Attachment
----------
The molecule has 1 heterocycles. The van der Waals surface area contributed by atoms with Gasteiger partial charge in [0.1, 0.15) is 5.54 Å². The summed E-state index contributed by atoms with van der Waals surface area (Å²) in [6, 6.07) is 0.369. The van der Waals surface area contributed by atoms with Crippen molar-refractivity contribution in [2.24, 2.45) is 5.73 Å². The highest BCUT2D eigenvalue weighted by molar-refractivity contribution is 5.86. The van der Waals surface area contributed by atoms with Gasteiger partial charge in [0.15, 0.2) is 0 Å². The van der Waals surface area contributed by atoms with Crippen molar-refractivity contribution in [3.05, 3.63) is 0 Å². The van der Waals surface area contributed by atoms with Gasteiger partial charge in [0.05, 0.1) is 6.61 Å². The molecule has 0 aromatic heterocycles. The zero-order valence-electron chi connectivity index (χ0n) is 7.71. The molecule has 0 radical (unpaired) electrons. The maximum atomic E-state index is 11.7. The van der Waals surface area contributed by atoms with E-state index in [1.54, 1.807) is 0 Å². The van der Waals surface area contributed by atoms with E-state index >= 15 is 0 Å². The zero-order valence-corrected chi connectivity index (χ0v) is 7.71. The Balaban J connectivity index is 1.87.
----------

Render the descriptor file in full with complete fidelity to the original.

The molecule has 1 heterocycles. The van der Waals surface area contributed by atoms with Gasteiger partial charge in [0.1, 0.15) is 5.54 Å². The summed E-state index contributed by atoms with van der Waals surface area (Å²) in [6, 6.07) is 0.369. The van der Waals surface area contributed by atoms with Crippen molar-refractivity contribution in [2.24, 2.45) is 5.73 Å². The highest BCUT2D eigenvalue weighted by molar-refractivity contribution is 5.86. The van der Waals surface area contributed by atoms with Gasteiger partial charge in [0.15, 0.2) is 0 Å². The van der Waals surface area contributed by atoms with Crippen molar-refractivity contribution in [3.05, 3.63) is 0 Å². The van der Waals surface area contributed by atoms with Gasteiger partial charge in [0.05, 0.1) is 6.61 Å². The molecule has 0 aromatic heterocycles. The zero-order valence-electron chi connectivity index (χ0n) is 7.71. The molecule has 0 radical (unpaired) electrons. The maximum atomic E-state index is 11.7. The van der Waals surface area contributed by atoms with E-state index in [1.54, 1.807) is 0 Å². The van der Waals surface area contributed by atoms with E-state index >= 15 is 0 Å². The zero-order valence-corrected chi connectivity index (χ0v) is 7.71. The Balaban J connectivity index is 1.87.